They Have Specific Physical Symptoms of Addiction
Someone with a substance use disorder changes physically when using drugs or alcohol. Their eyes may appear bloodshot, droopy, or too wide open. They likely have had a change in appetite, leading to weight loss or gain.
Physical appearance is not what it used to be. Hygiene is not a priority, so they may look disheveled or wear the same clothing multiple days in a row. They may have different smells on their breath, body, and clothing. You may find it hard to understand them due to a change in speech patterns.
Depending on the substance, a person can feel the need to scratch themselves, sniffle due to a runny nose, or pick sores or spots on their skin.
They Have Specific Behavioral Symptoms of Addiction
Aside from the behaviors mentioned above, there are additional behavior changes to watch out for, like being secretive or suspicious. They may get into legal trouble. Some may get arrested for fighting, while others get a DUI. They may also have more accidents, either in a vehicle or simply because motor functioning is impaired by drugs and alcohol.
Other behavioral symptoms include:
- Neglecting obligations at home, work, or school.
- Changing friend and social groups.
- Isolating from friends and family.
- Avoiding activities they once enjoyed.
Signs of Addiction Have Specific Psychological Symptoms
Substance use affects all parts of the body, including the brain and psychological health. Someone with a substance use disorder may appear paranoid or fearful for no apparent reason. They may hallucinate or seem delusional, have sudden personality changes, and switch moods suddenly.
Fluctuations in energy and motivation, anger outbursts, and an inability to stay focused.
The moment you notice any symptoms, take action. There are multiple levels of treatment that can help a person in any stage of a substance use disorder.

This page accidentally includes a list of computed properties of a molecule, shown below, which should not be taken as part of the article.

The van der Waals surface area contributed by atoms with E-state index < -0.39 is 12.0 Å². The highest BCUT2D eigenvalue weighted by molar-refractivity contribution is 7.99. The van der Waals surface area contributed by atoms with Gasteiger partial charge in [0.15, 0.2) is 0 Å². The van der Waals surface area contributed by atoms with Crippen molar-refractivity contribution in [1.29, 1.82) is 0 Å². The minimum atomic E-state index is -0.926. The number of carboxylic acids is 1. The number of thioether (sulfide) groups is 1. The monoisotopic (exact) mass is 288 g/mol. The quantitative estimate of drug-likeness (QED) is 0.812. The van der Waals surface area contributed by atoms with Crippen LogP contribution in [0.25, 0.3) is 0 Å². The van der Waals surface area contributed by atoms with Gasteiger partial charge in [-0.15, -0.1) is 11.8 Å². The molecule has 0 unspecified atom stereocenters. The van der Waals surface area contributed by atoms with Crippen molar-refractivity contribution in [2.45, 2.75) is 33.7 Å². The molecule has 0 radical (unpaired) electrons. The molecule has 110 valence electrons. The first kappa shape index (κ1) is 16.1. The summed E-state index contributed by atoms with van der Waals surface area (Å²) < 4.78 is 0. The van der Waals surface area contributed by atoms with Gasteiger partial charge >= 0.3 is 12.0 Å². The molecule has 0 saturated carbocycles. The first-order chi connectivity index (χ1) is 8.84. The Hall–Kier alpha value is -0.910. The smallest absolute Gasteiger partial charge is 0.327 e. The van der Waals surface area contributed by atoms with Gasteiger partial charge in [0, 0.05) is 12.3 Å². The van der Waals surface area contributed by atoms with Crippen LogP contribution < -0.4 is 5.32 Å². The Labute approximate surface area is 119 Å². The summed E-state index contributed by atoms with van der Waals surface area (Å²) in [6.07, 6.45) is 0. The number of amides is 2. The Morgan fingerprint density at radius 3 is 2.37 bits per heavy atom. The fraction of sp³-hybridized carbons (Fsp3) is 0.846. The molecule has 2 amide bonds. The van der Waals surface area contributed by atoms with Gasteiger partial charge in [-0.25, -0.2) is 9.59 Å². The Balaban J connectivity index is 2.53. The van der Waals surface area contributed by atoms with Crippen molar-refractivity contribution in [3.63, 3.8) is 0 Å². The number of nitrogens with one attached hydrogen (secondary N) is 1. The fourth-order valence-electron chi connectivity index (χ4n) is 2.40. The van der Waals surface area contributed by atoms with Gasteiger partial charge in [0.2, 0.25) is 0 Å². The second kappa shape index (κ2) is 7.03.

They Can Get Help and Overcome Addiction
Treatment options range from detox and intensive inpatient to outpatient services.
- Detoxification provides medical supervision 24/7. To ease withdrawal symptoms and curb cravings, a doctor may prescribe medication.
- Inpatient rehab is treatment in a hospital setting that allows continued medication management and participation in therapeutic and education classes. You can learn early recovery and relapse prevention skills through individual and group therapies.
- Intensive outpatient programs offer the same learning opportunities as inpatient rehab but in a less restrictive environment. They attend ten or more hours a week of services, including group, individual, and family therapies.
- Outpatient counseling allows a person to meet individually with a licensed therapist weekly.
At each level of treatment, additional services complement traditional therapies. Holistic, experiential, nutritional, and enhanced life reintegration programs treat the whole person. Further, everyone has access to 12 Step and non 12 Step facilitation groups.
The best news is that treatment can start today by calling our treatment facility. We are here for you!